Conflict resolution as a field is facing a serious crisis, and the way in which this crisis is approached will determine the future shape of the field—indeed, its very existence. The root of the crisis lies in the failure of the field to engage in its purpose seriously. That is, the conflict resolution field has too often failed to address con- flict in a profound or powerful way. As a result, the public has not genuinely embraced the field. We are at a point where we can either face the nature of this crisis and grow as a result, or we can fail to adapt and, in that case, very likely cease to exist as an independent field of practice.

    As is usually the case with crises, we face a significant opportu- nity as well as a major challenge. We can realize that opportunity if we are willing to grow beyond our dependence, indeed, our fixation, on neutrality as a defining characteristic of what we do and if we can see our role in conflict as far broader than that of dispute re- solvers. Our challenge is to change our focus from conflict resolu- tion to constructive conflict engagement and, accordingly, change our view of ourselves from neutral conflict resolvers to conflict en- gagement specialists. If we do this, we can become a more powerful and accepted force for changing the way conflict is conducted.

    This does not mean abandoning old roles; rather, it means build- ing on them and dramatically expanding what we offer to people in conflict. To achieve this transformation, we first have to face the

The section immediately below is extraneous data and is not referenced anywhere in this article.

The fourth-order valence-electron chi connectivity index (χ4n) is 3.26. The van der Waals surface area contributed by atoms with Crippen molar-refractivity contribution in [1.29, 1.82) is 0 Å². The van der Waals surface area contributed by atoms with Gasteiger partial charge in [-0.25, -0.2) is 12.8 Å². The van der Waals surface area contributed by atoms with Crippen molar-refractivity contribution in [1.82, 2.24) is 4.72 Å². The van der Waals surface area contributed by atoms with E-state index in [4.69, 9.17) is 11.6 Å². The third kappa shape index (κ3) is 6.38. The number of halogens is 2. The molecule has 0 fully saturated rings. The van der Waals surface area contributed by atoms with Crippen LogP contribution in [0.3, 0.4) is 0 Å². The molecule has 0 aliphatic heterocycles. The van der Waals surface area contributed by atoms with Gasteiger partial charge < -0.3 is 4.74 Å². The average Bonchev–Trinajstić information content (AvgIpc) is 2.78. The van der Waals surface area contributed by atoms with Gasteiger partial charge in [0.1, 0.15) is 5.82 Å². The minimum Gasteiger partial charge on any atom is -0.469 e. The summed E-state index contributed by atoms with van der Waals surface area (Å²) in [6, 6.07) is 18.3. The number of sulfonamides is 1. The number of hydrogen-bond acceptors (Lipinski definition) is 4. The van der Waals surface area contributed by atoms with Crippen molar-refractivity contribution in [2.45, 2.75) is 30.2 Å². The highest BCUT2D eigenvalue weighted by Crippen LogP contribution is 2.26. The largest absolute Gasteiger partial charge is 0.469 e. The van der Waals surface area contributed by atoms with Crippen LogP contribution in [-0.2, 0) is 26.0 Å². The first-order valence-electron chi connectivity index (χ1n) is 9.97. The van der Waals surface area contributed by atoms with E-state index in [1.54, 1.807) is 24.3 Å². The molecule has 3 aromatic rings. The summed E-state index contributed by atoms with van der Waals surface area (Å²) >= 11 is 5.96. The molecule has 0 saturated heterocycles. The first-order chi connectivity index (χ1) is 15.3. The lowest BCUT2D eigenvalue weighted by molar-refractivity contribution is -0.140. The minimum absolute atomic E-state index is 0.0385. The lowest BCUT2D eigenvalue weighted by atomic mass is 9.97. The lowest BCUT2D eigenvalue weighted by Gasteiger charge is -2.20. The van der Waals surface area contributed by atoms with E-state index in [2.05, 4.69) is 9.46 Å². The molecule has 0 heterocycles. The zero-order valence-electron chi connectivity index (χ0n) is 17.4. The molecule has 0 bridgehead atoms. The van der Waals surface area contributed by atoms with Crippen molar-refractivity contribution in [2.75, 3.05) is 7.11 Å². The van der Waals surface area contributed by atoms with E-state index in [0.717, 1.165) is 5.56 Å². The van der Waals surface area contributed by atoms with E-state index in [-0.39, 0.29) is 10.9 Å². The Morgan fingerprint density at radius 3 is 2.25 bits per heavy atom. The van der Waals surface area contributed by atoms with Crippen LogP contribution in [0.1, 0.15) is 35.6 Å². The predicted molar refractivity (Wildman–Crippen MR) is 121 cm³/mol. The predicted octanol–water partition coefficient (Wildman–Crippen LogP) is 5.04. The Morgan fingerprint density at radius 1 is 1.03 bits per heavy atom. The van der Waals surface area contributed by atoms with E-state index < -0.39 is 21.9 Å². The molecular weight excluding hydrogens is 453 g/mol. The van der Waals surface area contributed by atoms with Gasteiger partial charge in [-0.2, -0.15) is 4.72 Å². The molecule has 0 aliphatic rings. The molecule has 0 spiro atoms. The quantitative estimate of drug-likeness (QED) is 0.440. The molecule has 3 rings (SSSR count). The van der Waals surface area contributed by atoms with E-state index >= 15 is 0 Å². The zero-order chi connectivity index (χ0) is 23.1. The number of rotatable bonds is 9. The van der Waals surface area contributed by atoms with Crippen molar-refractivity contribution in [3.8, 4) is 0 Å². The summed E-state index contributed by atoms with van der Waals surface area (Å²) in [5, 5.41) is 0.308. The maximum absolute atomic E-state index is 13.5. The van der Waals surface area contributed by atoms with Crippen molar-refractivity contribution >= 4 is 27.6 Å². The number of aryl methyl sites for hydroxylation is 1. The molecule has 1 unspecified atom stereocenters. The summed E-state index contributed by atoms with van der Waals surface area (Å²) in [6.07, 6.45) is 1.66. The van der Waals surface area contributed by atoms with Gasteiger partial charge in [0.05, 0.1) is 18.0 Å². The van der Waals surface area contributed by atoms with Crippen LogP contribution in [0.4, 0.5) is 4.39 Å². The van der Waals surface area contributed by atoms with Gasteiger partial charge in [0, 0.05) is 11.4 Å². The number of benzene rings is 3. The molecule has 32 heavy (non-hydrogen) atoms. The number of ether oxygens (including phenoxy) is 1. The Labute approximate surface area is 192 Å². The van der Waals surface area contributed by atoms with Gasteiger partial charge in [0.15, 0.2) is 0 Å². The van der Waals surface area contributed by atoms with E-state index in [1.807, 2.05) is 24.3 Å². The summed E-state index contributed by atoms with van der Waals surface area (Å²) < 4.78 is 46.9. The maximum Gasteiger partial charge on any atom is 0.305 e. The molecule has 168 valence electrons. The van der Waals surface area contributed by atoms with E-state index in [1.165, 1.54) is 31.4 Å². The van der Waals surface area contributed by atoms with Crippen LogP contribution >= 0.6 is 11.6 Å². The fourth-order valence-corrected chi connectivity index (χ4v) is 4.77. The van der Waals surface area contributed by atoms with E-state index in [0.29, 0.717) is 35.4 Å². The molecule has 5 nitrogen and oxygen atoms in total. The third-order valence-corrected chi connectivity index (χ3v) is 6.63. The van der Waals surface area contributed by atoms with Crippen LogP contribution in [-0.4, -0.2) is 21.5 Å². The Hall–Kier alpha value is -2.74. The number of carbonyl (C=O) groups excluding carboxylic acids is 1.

• nature of the crisis clearly and courageously, and then we have to open up our thinking about how we can broaden and deepen our roles in conflict. If we do this, we can rescue our field, but the chal- lenges we face are great and the crisis serious.

    The Nature of the Crisis

    We often congratulate ourselves about the growth of conflict reso- lution and its increasing recognition by the general public. We are no longer a marginal group of innovators presenting to an unaware public a completely new way of looking at and approaching con- flict. But the field’s growth has obscured the fact that it is facing a major crisis in achieving broad acceptance, profound impact, or mainstream use. As a result, the conflict resolution field has not yet lived up to its potential for changing the way conflict is handled in our organizations, communities, or societies. Signs of this crisis are plentiful.

    Symptoms of the Crisis

    Conflict resolution professionals are not significantly involved in the major conflicts of our times. Many conflict resolution practi- tioners play useful but essentially marginal roles in large-scale pub- lic conflicts (examples are the Middle East, Iraq or Korea, and major environmental or social policy), but we are not involved at the cen- ter of the conflict or decision-making processes. This is not to say that conflict resolution professionals have never been involved at the center of major conflicts. Practitioners such as William Ury, Harold Saunders, and Roger Fisher have worked with governmen- tal leaders on major conflicts. Organizations such as the Carter Center, the Consensus Building Institute, and CDR Associates have played an important role in a number of major conflicts. But their efforts, though important, are still the exception.